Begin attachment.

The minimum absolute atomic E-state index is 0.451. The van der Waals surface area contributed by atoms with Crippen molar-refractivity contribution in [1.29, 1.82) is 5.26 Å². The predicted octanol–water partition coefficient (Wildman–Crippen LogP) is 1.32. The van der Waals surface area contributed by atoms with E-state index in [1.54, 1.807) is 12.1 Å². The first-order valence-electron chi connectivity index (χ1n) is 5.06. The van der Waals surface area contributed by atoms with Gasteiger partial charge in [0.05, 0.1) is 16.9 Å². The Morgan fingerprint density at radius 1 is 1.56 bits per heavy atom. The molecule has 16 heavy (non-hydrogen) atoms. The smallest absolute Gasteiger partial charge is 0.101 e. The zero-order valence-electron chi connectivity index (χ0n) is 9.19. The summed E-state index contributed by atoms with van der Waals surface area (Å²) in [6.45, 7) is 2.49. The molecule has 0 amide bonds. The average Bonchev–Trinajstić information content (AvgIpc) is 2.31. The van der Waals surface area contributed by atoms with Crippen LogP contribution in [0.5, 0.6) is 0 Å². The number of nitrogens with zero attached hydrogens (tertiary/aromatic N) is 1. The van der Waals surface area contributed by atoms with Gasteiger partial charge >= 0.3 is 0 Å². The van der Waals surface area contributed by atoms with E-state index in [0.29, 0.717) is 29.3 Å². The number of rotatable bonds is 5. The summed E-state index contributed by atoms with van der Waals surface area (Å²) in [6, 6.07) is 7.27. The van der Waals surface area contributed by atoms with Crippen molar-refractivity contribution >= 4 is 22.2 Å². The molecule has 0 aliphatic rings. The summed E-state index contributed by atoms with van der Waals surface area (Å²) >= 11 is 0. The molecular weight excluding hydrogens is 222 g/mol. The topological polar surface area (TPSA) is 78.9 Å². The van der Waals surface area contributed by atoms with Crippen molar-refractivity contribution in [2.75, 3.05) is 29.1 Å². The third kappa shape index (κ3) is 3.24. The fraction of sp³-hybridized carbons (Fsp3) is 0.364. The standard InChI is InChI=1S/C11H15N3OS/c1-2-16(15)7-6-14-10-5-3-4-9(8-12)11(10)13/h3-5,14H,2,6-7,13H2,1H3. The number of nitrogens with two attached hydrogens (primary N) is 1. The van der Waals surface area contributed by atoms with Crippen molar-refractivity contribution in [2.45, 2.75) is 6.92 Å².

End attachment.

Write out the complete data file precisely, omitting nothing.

The minimum absolute atomic E-state index is 0.451. The van der Waals surface area contributed by atoms with Crippen molar-refractivity contribution in [1.29, 1.82) is 5.26 Å². The predicted octanol–water partition coefficient (Wildman–Crippen LogP) is 1.32. The van der Waals surface area contributed by atoms with E-state index in [1.54, 1.807) is 12.1 Å². The first-order valence-electron chi connectivity index (χ1n) is 5.06. The van der Waals surface area contributed by atoms with Gasteiger partial charge in [0.05, 0.1) is 16.9 Å². The Morgan fingerprint density at radius 1 is 1.56 bits per heavy atom. The molecule has 16 heavy (non-hydrogen) atoms. The smallest absolute Gasteiger partial charge is 0.101 e. The zero-order valence-electron chi connectivity index (χ0n) is 9.19. The summed E-state index contributed by atoms with van der Waals surface area (Å²) in [6.45, 7) is 2.49. The molecule has 0 amide bonds. The average Bonchev–Trinajstić information content (AvgIpc) is 2.31. The van der Waals surface area contributed by atoms with Crippen LogP contribution in [0.5, 0.6) is 0 Å². The number of nitrogens with zero attached hydrogens (tertiary/aromatic N) is 1. The van der Waals surface area contributed by atoms with Gasteiger partial charge >= 0.3 is 0 Å². The van der Waals surface area contributed by atoms with E-state index in [0.29, 0.717) is 29.3 Å². The number of rotatable bonds is 5. The summed E-state index contributed by atoms with van der Waals surface area (Å²) in [6, 6.07) is 7.27. The van der Waals surface area contributed by atoms with Crippen molar-refractivity contribution >= 4 is 22.2 Å². The molecule has 0 aliphatic rings. The summed E-state index contributed by atoms with van der Waals surface area (Å²) >= 11 is 0. The molecular weight excluding hydrogens is 222 g/mol. The topological polar surface area (TPSA) is 78.9 Å². The van der Waals surface area contributed by atoms with Crippen molar-refractivity contribution in [2.75, 3.05) is 29.1 Å². The third kappa shape index (κ3) is 3.24. The fraction of sp³-hybridized carbons (Fsp3) is 0.364. The standard InChI is InChI=1S/C11H15N3OS/c1-2-16(15)7-6-14-10-5-3-4-9(8-12)11(10)13/h3-5,14H,2,6-7,13H2,1H3. The number of nitrogens with two attached hydrogens (primary N) is 1. The van der Waals surface area contributed by atoms with Crippen molar-refractivity contribution in [2.45, 2.75) is 6.92 Å².